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Butterflies Invented LEDs First

Light-emitting diodes (LEDs) were a prized invention of physicists, improved greatly in 2001, but now we find butterflies invented them first.  We already knew that butterfly wings achieve their shimmering iridescence by means of photonic crystals (01/29/2003), as do some birds (10/13/2003), but now it appears that the butterflies have even more exotic tricks up […]

Winter Plant’s Thermostat Keeps It Cozy As a Skunk

Skunk cabbage.  Pew.  Do you like the meditative name “Zen plant” better?  Well, meditate on how this amazing plant keeps warm while it emerges through the last snows of winter.  Skunk cabbage is one of two plants known to regulate its body temperature.  Science Now reported on research by Japanese scientists who studied its thermostat.  […]

Scientists Learning How to Harness Cellular Trucks

In an article that blurs the line between biology and technology, a press release from the Max Planck Institute (see EurekAlert for English translation) described the amazing performance of the nanoscopic trucks that ride the cell’s microtubule superhighways.  Kinesin and myosin motors, fueled by ATP, usually “sprint” on the trackways for short distances, but working […]

Living Wonders at a Glance

Here is an assortment of recently-reported biological marvels at the cellular level.  Researchers into creation and evolution explanations may wish to delve into these more deeply. Clock Conductor:  The brain is a “time machine,” reports EurekAlert on research at Duke University about the human biological clock.  Each structure in the brain has a resonant frequency […]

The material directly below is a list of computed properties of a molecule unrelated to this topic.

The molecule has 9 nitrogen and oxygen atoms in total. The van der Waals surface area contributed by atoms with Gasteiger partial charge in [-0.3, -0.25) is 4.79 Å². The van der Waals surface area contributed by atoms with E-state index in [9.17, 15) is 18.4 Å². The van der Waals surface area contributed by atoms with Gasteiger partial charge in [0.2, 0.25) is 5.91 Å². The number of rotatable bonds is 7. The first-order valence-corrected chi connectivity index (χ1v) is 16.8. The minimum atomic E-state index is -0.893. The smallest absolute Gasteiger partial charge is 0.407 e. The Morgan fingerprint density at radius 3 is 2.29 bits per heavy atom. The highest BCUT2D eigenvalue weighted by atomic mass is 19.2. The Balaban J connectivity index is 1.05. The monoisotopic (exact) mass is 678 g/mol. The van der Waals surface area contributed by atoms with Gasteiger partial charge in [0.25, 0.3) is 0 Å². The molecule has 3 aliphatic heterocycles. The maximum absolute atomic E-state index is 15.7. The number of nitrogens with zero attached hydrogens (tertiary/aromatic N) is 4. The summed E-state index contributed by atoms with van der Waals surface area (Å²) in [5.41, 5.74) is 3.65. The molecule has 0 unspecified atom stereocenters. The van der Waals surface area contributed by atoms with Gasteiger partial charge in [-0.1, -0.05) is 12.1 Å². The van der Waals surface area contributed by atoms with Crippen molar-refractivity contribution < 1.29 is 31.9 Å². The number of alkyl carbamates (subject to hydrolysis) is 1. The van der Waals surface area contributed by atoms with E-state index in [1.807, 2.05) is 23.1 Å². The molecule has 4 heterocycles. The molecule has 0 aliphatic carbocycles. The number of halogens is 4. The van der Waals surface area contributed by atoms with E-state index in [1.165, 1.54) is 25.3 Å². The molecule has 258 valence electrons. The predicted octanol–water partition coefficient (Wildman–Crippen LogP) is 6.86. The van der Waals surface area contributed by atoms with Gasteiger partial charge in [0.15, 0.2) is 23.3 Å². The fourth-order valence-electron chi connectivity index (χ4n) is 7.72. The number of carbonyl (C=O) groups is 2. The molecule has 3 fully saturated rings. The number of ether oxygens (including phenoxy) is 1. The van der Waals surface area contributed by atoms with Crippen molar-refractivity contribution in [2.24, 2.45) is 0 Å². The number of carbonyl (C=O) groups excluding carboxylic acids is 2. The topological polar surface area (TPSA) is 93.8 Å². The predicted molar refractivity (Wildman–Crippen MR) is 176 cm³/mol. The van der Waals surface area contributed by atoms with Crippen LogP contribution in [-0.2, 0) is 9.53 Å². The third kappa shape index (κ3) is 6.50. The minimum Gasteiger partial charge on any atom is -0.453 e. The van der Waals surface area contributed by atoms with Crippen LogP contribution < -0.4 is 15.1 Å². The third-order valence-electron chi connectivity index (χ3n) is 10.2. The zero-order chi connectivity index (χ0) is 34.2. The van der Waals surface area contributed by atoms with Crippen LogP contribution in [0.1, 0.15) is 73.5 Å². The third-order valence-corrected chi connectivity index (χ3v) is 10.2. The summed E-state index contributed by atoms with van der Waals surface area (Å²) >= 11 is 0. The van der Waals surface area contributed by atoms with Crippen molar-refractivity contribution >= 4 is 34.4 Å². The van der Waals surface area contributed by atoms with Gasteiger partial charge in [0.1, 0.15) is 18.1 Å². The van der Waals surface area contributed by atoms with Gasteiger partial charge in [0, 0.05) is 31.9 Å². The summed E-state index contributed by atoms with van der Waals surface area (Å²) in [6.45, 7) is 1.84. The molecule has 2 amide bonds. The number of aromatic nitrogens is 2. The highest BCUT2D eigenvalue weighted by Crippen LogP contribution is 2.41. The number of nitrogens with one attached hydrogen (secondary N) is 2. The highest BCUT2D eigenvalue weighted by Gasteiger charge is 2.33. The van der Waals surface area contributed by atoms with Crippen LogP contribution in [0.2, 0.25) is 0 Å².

Bacterial Flagellum Visualized

Tom Magnuson at Access Research Network found this link that came out last year but is too good to pass up: another visualization of the bacterial flagellum, the “poster child of the ID movement,” by Japanese researchers on NanoNet, the Nanotechnology Researchers Network Center of Japan.  The 02/05/2004 NanoNet Bulletin features the bacterial flagellum with […]

Georgia Tech “Bioneers” Plagiarize Mother Nature to Advance Science

“Copying the ideas of others is usually frowned upon, but when it comes to the work of Mother Nature, scientists are finding they can use nature as a template.”  That’s how an interesting press release from Georgia Tech begins (reproduced on EurekAlert) about a new center on campus called the Center for Biologically Inspired Design […]

It’s Official: Mangroves Would Have Prevented Most Tsunami Damage

EurekAlert summarized a paper in Science1 that confirmed an earlier claim (02/10/2005) that intact mangrove forests along the Asian coastlines would have prevented the bulk of damage and death from last year’s mega-tsunami.  A large, diverse research team from seven nations estimated that more than 90% of the damage could have been prevented by the […]

Red Blood Cells Are Master Contortionists